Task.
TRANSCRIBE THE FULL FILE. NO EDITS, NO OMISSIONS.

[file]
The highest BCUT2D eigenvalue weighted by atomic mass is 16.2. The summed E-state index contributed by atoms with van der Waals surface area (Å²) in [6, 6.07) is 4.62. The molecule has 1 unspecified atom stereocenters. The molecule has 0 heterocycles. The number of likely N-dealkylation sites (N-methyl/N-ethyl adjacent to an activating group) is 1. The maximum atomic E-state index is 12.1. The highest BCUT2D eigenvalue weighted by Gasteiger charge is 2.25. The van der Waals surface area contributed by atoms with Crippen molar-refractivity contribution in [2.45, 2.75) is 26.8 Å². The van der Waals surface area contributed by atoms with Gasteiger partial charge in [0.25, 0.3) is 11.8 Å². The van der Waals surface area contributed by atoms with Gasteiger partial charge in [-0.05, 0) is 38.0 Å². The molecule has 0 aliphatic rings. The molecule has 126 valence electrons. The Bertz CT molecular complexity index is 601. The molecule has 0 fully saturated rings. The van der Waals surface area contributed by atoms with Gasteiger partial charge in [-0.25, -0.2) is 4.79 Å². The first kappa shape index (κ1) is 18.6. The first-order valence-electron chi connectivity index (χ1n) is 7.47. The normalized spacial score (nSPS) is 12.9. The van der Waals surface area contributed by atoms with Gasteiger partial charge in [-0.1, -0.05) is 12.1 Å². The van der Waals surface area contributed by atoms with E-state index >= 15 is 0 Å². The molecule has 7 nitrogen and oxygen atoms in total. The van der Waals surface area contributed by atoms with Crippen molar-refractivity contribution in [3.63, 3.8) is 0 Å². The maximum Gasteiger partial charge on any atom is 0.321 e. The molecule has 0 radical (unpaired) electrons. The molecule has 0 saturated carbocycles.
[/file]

The highest BCUT2D eigenvalue weighted by atomic mass is 16.2. The summed E-state index contributed by atoms with van der Waals surface area (Å²) in [6, 6.07) is 4.62. The molecule has 1 unspecified atom stereocenters. The molecule has 0 heterocycles. The number of likely N-dealkylation sites (N-methyl/N-ethyl adjacent to an activating group) is 1. The maximum atomic E-state index is 12.1. The highest BCUT2D eigenvalue weighted by Gasteiger charge is 2.25. The van der Waals surface area contributed by atoms with Crippen molar-refractivity contribution in [2.45, 2.75) is 26.8 Å². The van der Waals surface area contributed by atoms with Gasteiger partial charge in [0.25, 0.3) is 11.8 Å². The van der Waals surface area contributed by atoms with Gasteiger partial charge in [-0.05, 0) is 38.0 Å². The molecule has 0 aliphatic rings. The molecule has 126 valence electrons. The Bertz CT molecular complexity index is 601. The molecule has 0 fully saturated rings. The van der Waals surface area contributed by atoms with Gasteiger partial charge in [-0.25, -0.2) is 4.79 Å². The first kappa shape index (κ1) is 18.6. The first-order valence-electron chi connectivity index (χ1n) is 7.47. The normalized spacial score (nSPS) is 12.9. The van der Waals surface area contributed by atoms with Gasteiger partial charge in [-0.1, -0.05) is 12.1 Å². The van der Waals surface area contributed by atoms with E-state index >= 15 is 0 Å². The molecule has 7 nitrogen and oxygen atoms in total. The van der Waals surface area contributed by atoms with Crippen molar-refractivity contribution in [3.63, 3.8) is 0 Å². The maximum Gasteiger partial charge on any atom is 0.321 e. The molecule has 0 radical (unpaired) electrons. The molecule has 0 saturated carbocycles.